The Glens of Stone – Episode 33

General Guest stood, hands clasped behind his back, looking down at the castle ramparts from his office window.

As Robert sat patiently, he felt the old soldier looked his years; his shoulders drooped and his face was grey. No wonder, Robert thought, as he, too, pondered the news they’d just heard.

Sergeant McCrae had brought the latest dispatch barely an hour ago.

“That impertinent young jackanapes has had the effrontery to rally his supporters,” the general had announced, reading it. “The standard was raised at Glenfinnan and by all accounts quite a few Stuart sympathisers have rallied, though not as many as the Young Pretender might have hoped.”

For some while Robert and the general had discussed the ramifications of the situation, debating what action they would take. Now Robert awaited a final decision.

At last, the general turned from the window.

“Would you agree that the rebels will make for Edinburgh?” he said, his voice dispirited.

“Undoubtedly, sir. Here in the capital he can be proclaimed Prince Regent, which would add more power to his cause.”

“Hmm. If he’s not stopped he could be here in a few weeks, yet what can we do with but one regiment of ailing, tired men?”

“With respect, sir, you mentioned we were to be joined by another regiment under Colonel Gardiner.”

A sour look crossed the general’s face.

“Gardiner’s a good man but his dragoons are like ours, weary and sick. No, Captain, there’s not much hope there.” His face brightened as a thought struck him. “There’s always General Cope. Surely London will order him up here with his army?”

“Surely, sir,” Robert agreed. “I hear he has a good few thousand men. That should be enough to quell the rebels.”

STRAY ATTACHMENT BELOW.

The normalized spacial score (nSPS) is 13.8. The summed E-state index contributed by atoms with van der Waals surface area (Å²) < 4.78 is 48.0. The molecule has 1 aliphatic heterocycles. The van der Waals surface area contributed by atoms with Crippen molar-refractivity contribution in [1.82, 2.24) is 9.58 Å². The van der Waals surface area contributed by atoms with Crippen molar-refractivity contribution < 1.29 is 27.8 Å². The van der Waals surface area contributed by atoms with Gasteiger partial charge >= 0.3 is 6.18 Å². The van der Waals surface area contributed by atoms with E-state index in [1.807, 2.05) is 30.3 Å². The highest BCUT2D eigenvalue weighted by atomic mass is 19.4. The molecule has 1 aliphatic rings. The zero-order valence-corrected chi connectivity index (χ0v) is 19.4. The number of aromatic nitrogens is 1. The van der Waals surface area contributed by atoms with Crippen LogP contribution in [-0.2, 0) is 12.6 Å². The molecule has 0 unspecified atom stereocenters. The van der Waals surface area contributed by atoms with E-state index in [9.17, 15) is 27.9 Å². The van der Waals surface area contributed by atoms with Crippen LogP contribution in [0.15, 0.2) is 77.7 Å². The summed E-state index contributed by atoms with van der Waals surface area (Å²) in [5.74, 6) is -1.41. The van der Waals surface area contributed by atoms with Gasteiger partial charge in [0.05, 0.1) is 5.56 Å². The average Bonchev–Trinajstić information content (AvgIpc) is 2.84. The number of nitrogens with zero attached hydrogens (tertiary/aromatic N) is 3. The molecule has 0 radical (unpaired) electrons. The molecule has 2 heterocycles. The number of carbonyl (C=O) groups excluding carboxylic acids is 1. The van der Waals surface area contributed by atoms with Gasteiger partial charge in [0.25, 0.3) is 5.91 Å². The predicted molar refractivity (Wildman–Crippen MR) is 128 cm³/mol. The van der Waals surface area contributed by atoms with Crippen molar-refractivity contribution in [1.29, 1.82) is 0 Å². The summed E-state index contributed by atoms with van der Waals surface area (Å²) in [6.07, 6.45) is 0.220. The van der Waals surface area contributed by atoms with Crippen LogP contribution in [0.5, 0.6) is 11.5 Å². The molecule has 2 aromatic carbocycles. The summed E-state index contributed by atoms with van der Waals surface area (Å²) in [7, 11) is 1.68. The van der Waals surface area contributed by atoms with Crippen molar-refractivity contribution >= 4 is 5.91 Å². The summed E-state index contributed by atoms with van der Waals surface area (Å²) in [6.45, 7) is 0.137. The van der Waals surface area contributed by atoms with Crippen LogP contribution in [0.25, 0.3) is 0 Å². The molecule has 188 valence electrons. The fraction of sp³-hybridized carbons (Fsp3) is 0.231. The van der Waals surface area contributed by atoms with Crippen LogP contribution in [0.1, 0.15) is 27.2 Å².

“I wish I shared your optimism, Robert.” The older man sat down and loosened his tunic collar. “Whatever happens, I vow this castle will not fall to Charles Stuart,” he growled. “To that end, Captain, you will ensure we have enough supplies, food and ammunition to resist a long siege. And double the firearm drills for the men.”

“As you wish, sir.” Robert saluted and made for the door.

“By the way, Robert,” the general called after him, “the lassies who entertained us that evening at Lady Catherine’s – did you ever get to know them better? You appeared interested.” His eyes twinkled.

Robert shook his head, remembering the words of the Aberdeen merchant, William Watt.

“I’m afraid not.”

The general sighed.

“Honest to goodness, what’s wrong with the young men nowadays? If I was your age I’d be down at that Mission House whenever possible!”

“My duties are onerous, sir,” Robert said stiffly. “They do not allow for much dallying.”

*  *  *  *

Dr Daniel Turner stood at Alison’s bedside, his face grave. Her cheeks were flushed and she rolled her head from side to side. He placed a hand on her forehead, then bent closer and sniffed.

“Have you noticed this musty smell?” he enquired of Kirsty, standing nearby.

“Yes, Doctor. It reminded my father and me of a place overrun by mice.”

“Exactly! That aptly describes the odour this poor girl is emitting, and that, together with the other symptoms, confirms my fears.”

Stepping away from the bed, he placed a hand on Kirsty’s shoulder and drew her back.

“Typhus,” he intoned quietly.

“Oh, no! Surely not! But she’ll get well, won’t she?”

“That depends. She’s young and with good nursing she may recover, but the crisis has yet to come. There is . . .” His words were interrupted as the door burst open and John and Agnes Porteous rushed in, Duncan and the lawyer, Davidson, right behind them.

Agnes cast one look at her daughter’s still form and reached for her husband’s hand.

“Oh, John, look at her, our poor wee girl.”

“You’re the doctor?” John flicked a glance at Turner.

“I am, sir. Daniel Turner at your service. I’m afraid your daughter is gravely ill. Typhus.”

“Oh, dear Lord,” Duncan whispered from the doorway while behind him, pale-faced, Davidson echoed his words.

Abigail Phillips

Abbie is the newest member of the fiction team at the "Friend." She loves how varied the role is - every day is different and there is always a new story to read. She is keen to work closely with established writers and discover new writers, too.